What I don't see is how they are in it, the right side of the led the anode and the left the cathode?
Who can we give a helping hand?
Am not yet so strong in these matters but already have different issues.
What I also know is that a series of scaling is going from + to-, so 3leds and resistance I see consecutive
Resistance led led led
+ -+ -+ -+ to -
According to that I see the leds start right counted on line 4 column 4 and the other leg to column 5, following led line 4 column 9 and 10 etc
2nd row start to line 9 in the same columns
3rd row sart on line 14 in the same columns
What I don't see is how they are in it, the right side of the led the anode and the left the cathode?
Who can we give a helping hand?
Am not yet so strong in these matters but already have different issues.
What I also know is that a series of scaling is going from + to-, so 3leds and resistance I see consecutive
Resistance led led led
+ -+ -+ -+ to -
According to that I see the leds start right counted on line 4 column 4 and the other leg to column 5, following led line 4 column 9 and 10 etc
2nd row start to line 9 in the same columns
3rd row sart on line 14 in the same columns
What I don't see is how they are in it, the right side of the led the anode and the left the cathode?
Who can we give a helping hand?
Am not yet so strong in these matters but already have different issues.
What I also know is that a series of scaling is going from + to-, so 3leds and resistance I see consecutive
Resistance led led led
+ -+ -+ -+ to -
According to that I see the leds start right counted on line 4 column 4 and the other leg to column 5, following led line 4 column 9 and 10 etc
2nd row start to line 9 in the same columns
3rd row sart on line 14 in the same columns
What I don't see is how they are in it, the right side of the led the anode and the left the cathode?

0
PierreV16
PierreV16

Reply 2 years ago

I dont no way, is marked 4 times

0
PierreV16
PierreV16

Reply 2 years ago

I think I have found.
Start on the left side on height of the left pin of the resistance.
Start the 1st row the LEDs with the + (anode)
2nd row start with the-(cathode) 3rd row start with the + (anode)
That would make it so.

0
andreq
andreq

11 years ago on Introduction

Great instructable! Here is my first ever PCB using this method. I was previously making them by hand. I'll never go back to sharpies! I've built a simple UV light box using an average size plastic shoe box and 35UV led (30degree view angle). I've made some calculation, but in the end I've just placed the led 1 inch apart as it seemed to light more uniformly. This is my "test pattern" From left to right, 30 seconds to 5 minutes exposure time. The Second picture is a close-up of the best result, 3:30 minutes I'm using 3 layer of ink jet transparencies. 1 print is black, one is photo green and the third is black. I've read somewhere that photo green should have some UV repellent in it. Anyway, the result where perfect! p.s. See full size images for better comparison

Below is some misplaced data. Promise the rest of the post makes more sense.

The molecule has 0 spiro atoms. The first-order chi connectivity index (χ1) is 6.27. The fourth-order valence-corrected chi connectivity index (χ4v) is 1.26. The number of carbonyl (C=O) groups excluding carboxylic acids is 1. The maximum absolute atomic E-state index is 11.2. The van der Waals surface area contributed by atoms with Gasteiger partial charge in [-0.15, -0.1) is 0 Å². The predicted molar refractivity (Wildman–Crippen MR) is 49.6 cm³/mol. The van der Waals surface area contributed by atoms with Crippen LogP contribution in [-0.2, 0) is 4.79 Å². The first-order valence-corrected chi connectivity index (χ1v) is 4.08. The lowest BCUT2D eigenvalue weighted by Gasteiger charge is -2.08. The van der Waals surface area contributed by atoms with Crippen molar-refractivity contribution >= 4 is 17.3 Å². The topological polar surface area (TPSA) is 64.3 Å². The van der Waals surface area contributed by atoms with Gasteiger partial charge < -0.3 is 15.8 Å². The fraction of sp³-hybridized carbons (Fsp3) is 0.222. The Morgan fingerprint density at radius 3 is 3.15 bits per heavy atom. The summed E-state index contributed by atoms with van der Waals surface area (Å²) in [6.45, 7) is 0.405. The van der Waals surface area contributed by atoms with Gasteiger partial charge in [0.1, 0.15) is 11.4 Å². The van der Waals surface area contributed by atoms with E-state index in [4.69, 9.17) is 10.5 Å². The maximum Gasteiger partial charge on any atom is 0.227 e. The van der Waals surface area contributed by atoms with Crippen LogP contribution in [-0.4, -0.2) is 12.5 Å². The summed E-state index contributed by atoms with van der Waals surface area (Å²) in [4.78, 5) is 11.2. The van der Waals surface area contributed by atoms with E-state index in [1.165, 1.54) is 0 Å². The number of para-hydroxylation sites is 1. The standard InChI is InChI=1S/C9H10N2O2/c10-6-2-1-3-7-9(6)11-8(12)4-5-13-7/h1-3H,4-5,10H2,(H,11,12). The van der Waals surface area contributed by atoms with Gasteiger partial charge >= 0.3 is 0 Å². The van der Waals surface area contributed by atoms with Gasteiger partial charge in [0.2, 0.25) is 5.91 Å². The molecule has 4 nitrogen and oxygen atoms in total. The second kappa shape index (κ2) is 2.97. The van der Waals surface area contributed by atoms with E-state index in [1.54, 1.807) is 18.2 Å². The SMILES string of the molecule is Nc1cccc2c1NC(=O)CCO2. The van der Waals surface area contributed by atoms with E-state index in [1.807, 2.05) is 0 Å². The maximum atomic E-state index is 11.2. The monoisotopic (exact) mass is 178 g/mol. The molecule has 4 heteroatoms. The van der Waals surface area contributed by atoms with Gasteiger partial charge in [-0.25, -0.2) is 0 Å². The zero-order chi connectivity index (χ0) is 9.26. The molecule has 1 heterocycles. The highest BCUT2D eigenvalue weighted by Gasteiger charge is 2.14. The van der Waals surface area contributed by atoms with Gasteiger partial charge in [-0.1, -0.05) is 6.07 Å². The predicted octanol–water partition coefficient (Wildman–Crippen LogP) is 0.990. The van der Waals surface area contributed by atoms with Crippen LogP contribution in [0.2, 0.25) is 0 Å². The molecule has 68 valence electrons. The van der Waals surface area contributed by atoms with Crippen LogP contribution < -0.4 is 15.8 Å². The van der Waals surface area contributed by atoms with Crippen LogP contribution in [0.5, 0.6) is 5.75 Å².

IMG_2256.JPGIMG_2259.JPG
0
djhamer
djhamer

Reply 11 years ago on Introduction

Nice one! It looks like you got some really good results. I like the tip about the green layer. I usually use the laser printer at work but I want to experiment with using my home ink jet. Isn't 3 layers a little overkill though?

0
andreq
andreq

Reply 11 years ago on Introduction

Here is my first "real" PCB. It's a simple PSU for an audio amp I'm currently building. I really like the result I get from my ghetto plastic shoe box :). I should post picture of the box itself.

img2274.jpgimg2263.jpg
0
SebastianS29
SebastianS29

Reply 3 years ago

I like the layout of your PCB, bridge in the middle! epic

0
andreq
andreq

Reply 11 years ago on Introduction

Hi, I think 2 layer could be enough, but as I'm relaying on Internet for most of my information about UV Pcb making, I've read somewhere that 3 layer give pretty good result... and now I'm mostly convinced! If you don't want to waste too much transparency paper here is the method I use : 1. Print on normal paper the 3 layer close enough so it doesn't use too much area. 2. Cut a piece of transparency paper the size of the area printed. 3. Tape it to the normal paper making sure there is no tape on the pattern. 4. Reprint on the same normal paper with taped transparency paper on top. 5. Untape and cut transparency to size. 6. Align the 3 layer with some light (I use my LCD screen) and tape them making sure no tape is on the pattern (but it's not too much of a problem). Than you have a nice "thick" 3 layer ultra opaque pattern! Also, it's not mandatory to have everything flash when exposing. I mean, it should be quite flat, but for this test pattern I've moved the top piece of glasses (not on purpose) so up and down and it gave pretty good result!